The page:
Historic Alief Cemetery now under maintenance of Harris County

September 25, 2012 4:38:54 PM PDT
The Houston area has some historic cemeteries that are badly in need of cleanup. Often it's done by neighborhood groups, but in Alief the job was just getting to be too much for volunteers.

So the county has stepped in to pay some tribute to the past and create a park-like space for the community.

Surrounded by traffic that passes by day and night is a reminder of what Alief once was -- a farming community founded on the fields southwest of Houston. And Alief Cemetery was its burial ground for pioneer families, with lives that bridged the 1800's and 1900's.

The hard life reflected in some of the markers and the ages at which they died.

Volunteers did what they could over the years. One man mowed it a bit at a time, day by day. A Boy Scout troop and students helped out, but more consistent attention was needed.

Over time, the cemetery was forgotten, but later rediscovered by Marie Lee.

"Where people threw their trash, where builders threw their old concrete, and it was just a big mess," said Lee, with the Alief Community Association.

She and other volunteers cleaned it up when they could, but the job required more than that. So their county commissioner took the Alief Cemetery on as a precinct project.

State law allows counties to maintain historic cemeteries without perpetual care. Harris County Commissioner Steve Radack decided Alief Cemetery qualified.

"You go from something that people are appalled by to something they take pride in," said Commissioner Radack.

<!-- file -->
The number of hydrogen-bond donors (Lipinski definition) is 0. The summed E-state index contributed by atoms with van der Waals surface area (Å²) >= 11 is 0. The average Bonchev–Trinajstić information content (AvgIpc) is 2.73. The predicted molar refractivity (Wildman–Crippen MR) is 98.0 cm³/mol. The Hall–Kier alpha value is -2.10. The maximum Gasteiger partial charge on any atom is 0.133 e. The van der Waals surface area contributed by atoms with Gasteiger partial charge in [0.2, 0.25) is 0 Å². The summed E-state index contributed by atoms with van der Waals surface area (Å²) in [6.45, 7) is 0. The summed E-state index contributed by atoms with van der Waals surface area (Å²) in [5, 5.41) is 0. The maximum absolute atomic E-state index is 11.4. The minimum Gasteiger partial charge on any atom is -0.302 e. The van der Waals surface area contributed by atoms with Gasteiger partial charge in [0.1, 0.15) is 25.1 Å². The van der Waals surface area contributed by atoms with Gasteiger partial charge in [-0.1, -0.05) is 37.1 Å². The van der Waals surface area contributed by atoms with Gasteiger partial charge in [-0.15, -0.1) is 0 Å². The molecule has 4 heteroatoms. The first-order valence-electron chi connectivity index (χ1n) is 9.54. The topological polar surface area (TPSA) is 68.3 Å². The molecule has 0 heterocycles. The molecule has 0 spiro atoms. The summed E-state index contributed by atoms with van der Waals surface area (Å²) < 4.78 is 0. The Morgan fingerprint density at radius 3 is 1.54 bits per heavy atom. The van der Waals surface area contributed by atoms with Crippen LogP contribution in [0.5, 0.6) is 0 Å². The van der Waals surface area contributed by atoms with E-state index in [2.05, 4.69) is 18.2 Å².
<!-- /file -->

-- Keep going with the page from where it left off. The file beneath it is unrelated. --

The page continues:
On Tuesday, county crews mowed the grass, county inmates collected trash, and a survey was taken for a fence that will surround the cemetery.

For Ernest Kobs, a Precinct 3 employee, it's both a job and a labor of love.

"People have a fear of being forgotten and I want to make sure people are not forgotten," Kobs said.

There are ghost stories about the cemetery -- strange lights and tales of an apparition near the graves. That doesn't frighten Marie Lee. But if there are ghosts here, she hopes they'll appreciate what the living have done for the dead.

"They've got a good haunting place now. At least they can find where they want to go," Lee said.

It's the third cemetery project Precinct 3 has adopted. Radack sees it as creating a community asset which can serve as a park-like setting for neighbors.

The inmate labor is free. The only cost to the precinct is fuel to transport people and equipment.


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